[tweetmeme source= “getintheinbox” only_single=false]
On reading Campaign Monitor’s recent ALT text review by Ros Hodgekiss (05/10/2010), we find, amongst many other cool things, that the length of the alt text can decide whether or not the alt text is displayed at all in Windows Live Mail, Yahoo Mail, the iPhone, Gmail and Apple Mail.
(Although the CM article also states in another table that Windows Live Mail doesn’t render alt text at all?)
Apparently if your alt text will actually extend it longer than the width of the image, it will not be rendered.
So the short solution is to keep it short.
I find my self asking why?
Back in 2009 I wrote Spammer vs the Spam Filter, for Pure360, explaining the evolutionary path of spam filters and image blocking. One statement I made was that the filter – most commonly Spam Assassin – tests your image to text ratio. It will calculate the total image coverage with a bit of maths on the dimensions of all of the images in your html version and then count all of the visible characters, presume or pretend that they are 12px each and then calculate the total coverage. It will then compare the two and if it is any more than 60 / 40 text to image, you are likely to get a warning of some sorts.
Since then I have found that when you get a warning, by adding a bag load more alt text you can lower the score, but you cannot remove it completely. One gestimation could be that alt text chars count as 6px for instance.
One could say that if you need to add more alt text to fix your spam warnings you are obviously doing something wrong – I won’t disagree with that but some brands have very complex and ignorant decision making process which means that the execs are forced to send image heavy emails, so this can help.
Also the alt text should be a description of the image, according to W3C, so it supports screen readers. I say that the rules are slightly different for emails and you can be a bit more flexible in getting the message across while the images are blocked and for screen readers. For instance the image button could be the call to action text and not describe the image. A spacer image should not need any alt text at all.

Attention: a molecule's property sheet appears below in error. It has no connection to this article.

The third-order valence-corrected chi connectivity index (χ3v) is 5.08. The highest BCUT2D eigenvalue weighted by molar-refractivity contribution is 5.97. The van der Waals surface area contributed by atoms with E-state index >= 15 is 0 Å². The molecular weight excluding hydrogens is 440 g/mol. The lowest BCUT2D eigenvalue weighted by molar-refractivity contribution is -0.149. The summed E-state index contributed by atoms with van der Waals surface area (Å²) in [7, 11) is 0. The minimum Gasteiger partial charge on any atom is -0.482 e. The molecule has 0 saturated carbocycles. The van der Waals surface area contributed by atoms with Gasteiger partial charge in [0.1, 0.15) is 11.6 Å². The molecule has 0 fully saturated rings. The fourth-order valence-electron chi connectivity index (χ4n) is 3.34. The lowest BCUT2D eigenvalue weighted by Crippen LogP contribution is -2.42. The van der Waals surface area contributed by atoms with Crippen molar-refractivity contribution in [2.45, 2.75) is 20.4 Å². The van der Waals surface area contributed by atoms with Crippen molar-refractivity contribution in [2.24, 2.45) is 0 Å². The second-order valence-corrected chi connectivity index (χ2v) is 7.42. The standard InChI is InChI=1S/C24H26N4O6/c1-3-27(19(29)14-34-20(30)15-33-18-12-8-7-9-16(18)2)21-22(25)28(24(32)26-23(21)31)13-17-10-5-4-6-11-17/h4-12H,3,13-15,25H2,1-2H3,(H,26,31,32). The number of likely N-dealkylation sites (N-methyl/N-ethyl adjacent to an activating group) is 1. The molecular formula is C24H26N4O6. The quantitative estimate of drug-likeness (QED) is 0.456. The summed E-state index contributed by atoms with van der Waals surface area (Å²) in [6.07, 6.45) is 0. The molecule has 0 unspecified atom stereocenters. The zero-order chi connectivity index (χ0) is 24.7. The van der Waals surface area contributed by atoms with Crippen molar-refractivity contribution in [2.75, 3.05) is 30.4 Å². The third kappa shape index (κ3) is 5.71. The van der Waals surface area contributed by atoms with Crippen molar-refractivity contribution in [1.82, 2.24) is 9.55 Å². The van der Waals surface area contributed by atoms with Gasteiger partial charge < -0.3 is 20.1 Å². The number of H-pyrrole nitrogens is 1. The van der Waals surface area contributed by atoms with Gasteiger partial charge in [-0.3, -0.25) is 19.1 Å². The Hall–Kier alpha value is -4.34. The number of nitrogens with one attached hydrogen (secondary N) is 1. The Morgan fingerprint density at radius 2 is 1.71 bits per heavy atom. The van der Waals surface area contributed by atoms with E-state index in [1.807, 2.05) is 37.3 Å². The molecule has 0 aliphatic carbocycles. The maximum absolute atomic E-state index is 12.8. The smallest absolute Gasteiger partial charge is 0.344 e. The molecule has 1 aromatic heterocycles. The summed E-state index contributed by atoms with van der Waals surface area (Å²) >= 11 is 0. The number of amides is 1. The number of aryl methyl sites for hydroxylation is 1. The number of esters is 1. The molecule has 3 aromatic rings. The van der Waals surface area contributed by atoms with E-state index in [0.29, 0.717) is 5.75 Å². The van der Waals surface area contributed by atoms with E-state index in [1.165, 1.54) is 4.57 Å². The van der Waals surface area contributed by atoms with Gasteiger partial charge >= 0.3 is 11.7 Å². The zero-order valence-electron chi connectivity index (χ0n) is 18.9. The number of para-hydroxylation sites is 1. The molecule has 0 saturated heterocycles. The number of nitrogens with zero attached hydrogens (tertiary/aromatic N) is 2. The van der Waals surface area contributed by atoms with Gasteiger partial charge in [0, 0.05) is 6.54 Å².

Now these new discoveries from CM mean that we have far less to play with in our emails’ alt text and those people who are used to packing the alt text in, no longer have that luxury – although I suspect that people who are adamant about giant images don’t care about the alt text any way.
So you could say that some inboxes are doing it for the same reasons that they hid images in the first place and to give the good marketers even more opportunity to separate themselves from the spammers. Or it cold have been a UI decision with everything trying to be better for smart phones – so rendering long alt text would be a bad user experience and having two rendering engines for desktop and mobile was not worth the effort…This adds another feature request to go the Email Standards test.
According to CM: Yahoo Mail, iPhone, Gmail, Apple Mail & Thunderbird will all allow you to style the alt text using in-line CSS with a style attribute to the <img> tag.
I’d be interested to see is if styling the alt text to make the chars smaller, lets you get more in or not?